Use a knife for a long enough time and you’ll need to sharpen its edge. For the guy who buys a knife just to flick it open in front of his friends or fondle it while his favorite action movie plays, knife sharpening isn’t very likely. For those who use a knife to make a living or use one as a true cutting tool in the great outdoors or for everyday carry, sharpening is a reality that follows dullness.
You know what another reality is; cutting yourself if you aren’t careful. Years ago, if you wanted to learn to sharpen a knife, you found the ole’ timer sitting on the porch who would spit on a sharpening stone and swirl his knife around on it. A few swipes on one side and a few on the other, and with apparent magic, a sharpened edge was the result. Maybe that example didn’t play out for everyone or maybe we’re just exaggerating so we’re here to help you put a working edge back on your blade without slicing your digits our way.
Different knife grinds (geometric cross-section of a blade) and different steels require different types of sharpening tools and techniques. To cast the widest net, we’ll focus on your typical folding knife you could find at a gas station, big-box sporting goods store, or those you will likely find for under $50 anywhere around the country. This is also the knife you’ll likely find in the pocket of most people instead of the super steel or custom ground knife that fetches hundreds of dollars.
Flat stones are more common for sharpening than high-end battery-powered or electric sharpeners which is why we’ll hone (no pun intended) in on those. You’ll find as you get into more exotic steels for your daily carry knife, you will need to use a more sophisticated stone impregnated with diamonds. These will cut better than standard stones and shorten the amount of time you need to work on your edge.
Sharpening a knife requires abrading the steel along the edge. Steel is strong but abrasive agents (stones, belts, files) are harder. When a blade is drawn across the surface of the sharpener, friction removes steel and with enough passes and with the right angle, a wire edge is formed. The more aggressive the grit of the stone or abrasive, the more steel you can remove. In this process, the steel is essentially scratched and with finer and finer grits, a keener edge is formed as the steel is polished. A well-sharpened edge is one that has such fine scratches they are hard to see with the naked eye. The smaller the scratches, the less likely the edge will rust since scratches are pockets for moisture. To finish the sharpening process, the steel is honed on a mild abrasive or polishing embedded leather strop or with a ceramic rod.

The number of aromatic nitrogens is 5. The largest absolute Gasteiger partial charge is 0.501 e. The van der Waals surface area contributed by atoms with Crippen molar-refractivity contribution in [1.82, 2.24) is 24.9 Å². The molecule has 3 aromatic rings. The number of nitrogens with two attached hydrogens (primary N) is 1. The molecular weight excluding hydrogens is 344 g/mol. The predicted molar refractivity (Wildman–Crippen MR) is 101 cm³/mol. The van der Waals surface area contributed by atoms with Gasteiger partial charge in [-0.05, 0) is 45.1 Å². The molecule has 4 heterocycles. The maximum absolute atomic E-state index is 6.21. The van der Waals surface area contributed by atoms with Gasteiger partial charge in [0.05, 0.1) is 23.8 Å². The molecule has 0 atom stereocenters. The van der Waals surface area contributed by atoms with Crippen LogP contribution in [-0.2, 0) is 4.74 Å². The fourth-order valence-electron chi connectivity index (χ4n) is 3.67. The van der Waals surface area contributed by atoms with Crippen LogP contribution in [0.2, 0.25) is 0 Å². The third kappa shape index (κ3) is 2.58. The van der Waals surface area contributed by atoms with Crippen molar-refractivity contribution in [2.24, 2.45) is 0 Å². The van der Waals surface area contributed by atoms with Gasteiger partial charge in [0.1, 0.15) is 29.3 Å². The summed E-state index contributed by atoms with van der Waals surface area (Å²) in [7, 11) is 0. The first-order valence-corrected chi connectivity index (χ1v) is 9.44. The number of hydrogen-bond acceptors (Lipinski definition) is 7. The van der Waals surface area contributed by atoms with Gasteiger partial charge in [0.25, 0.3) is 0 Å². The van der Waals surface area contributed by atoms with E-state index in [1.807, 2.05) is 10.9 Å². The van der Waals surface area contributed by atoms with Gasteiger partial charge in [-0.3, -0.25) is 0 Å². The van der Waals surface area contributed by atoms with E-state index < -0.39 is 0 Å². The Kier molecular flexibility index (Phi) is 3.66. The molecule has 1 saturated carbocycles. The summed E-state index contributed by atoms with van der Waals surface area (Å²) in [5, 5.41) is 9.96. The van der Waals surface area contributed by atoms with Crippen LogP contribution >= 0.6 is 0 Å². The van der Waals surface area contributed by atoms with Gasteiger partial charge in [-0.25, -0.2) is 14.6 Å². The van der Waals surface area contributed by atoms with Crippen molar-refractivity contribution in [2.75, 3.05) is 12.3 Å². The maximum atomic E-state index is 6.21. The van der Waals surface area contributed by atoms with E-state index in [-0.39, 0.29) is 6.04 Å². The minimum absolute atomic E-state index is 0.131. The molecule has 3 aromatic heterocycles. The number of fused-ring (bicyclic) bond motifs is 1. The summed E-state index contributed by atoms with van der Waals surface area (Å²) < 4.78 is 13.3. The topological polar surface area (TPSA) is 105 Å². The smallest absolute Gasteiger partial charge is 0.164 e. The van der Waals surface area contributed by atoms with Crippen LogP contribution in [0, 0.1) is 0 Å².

Just like a sharp knife is safer than a dull knife since less force is needed to use it, good sharpening stones and gentle pressure is safer than forcing and rushing the process. That is tip number one in not cutting your fingers. Tip number two involves using larger stones and manipulatives than the smaller compact ones for your tackle box or pocket kit. The technique is the same with both and you can decide which method works better for you. Unlike a lot of advanced and more expensive sharpeners with guide rods set at specific angles, you won’t have those luxuries when you take your knife to a stone.
Starting with the flat of the knife against the flat of the stone, pick up the spine only as high as the blade is thick. Don’t get too hung up on specific angles since by hand and by eye, you won’t be able to notice a few degrees off in either direction. You can either start at the ricasso or at the tip and you will slice at the stone the whole length of the edge. Not only is a larger stone safer for your fingers, but it is also easier to learn on a bigger stone than a smaller one.
Think of it like a fat Wiffle ball bat vs a narrow one. Working one side of the blade for a half dozen swipes transition to the other side. If you are wondering how or what you are doing, use a Sharpie marker to mark the sharpened edge to make sure you are touching up the right spots by thinning out the steel at the very edge. After six passes on one side and six on the other, you can work alternating sides in between each pass. As you work toward the tip or start with the tip, raise the handle of the knife slightly to follow the taper of the blade thickness.
The amount of pressure you should use on the stone is about the same as you would shaving your face. Throughout this process, you should swap out stones when you notice a distinct change in the pitch or sound the steel makes against it. If you don’t have stones but you have a piece of leather or a mouse pad, you can use wet/dry sandpaper of varying grits. It is easier said than done but you’ll also notice the feel changes as the imperfections in the steel are worked out. The key to transforming dull into a great edge is consistency and care. Those very tips are the same that explain how not to cut yourself.
If you followed the steps correctly, you sharpened the edge of your folder to where it resembles something more refined than when you started. To examine your edge, simply hold a flashlight in line with the edge and look for any bright sections that could indicate a flat spot. You can also use the barrel of the Sharpie marker to slice with the edge using just the weight of the knife. The knife should track along the Sharpie without skipping off. If you find a spot that needs some attention, you can address that spot or work the entire edge again. One of the most embarrassing ways to cut your finger is when you examine the edge of a knife. Remember, a sharp knife is a safe knife. A person who runs their finger WITH the edge of a blade will bleed.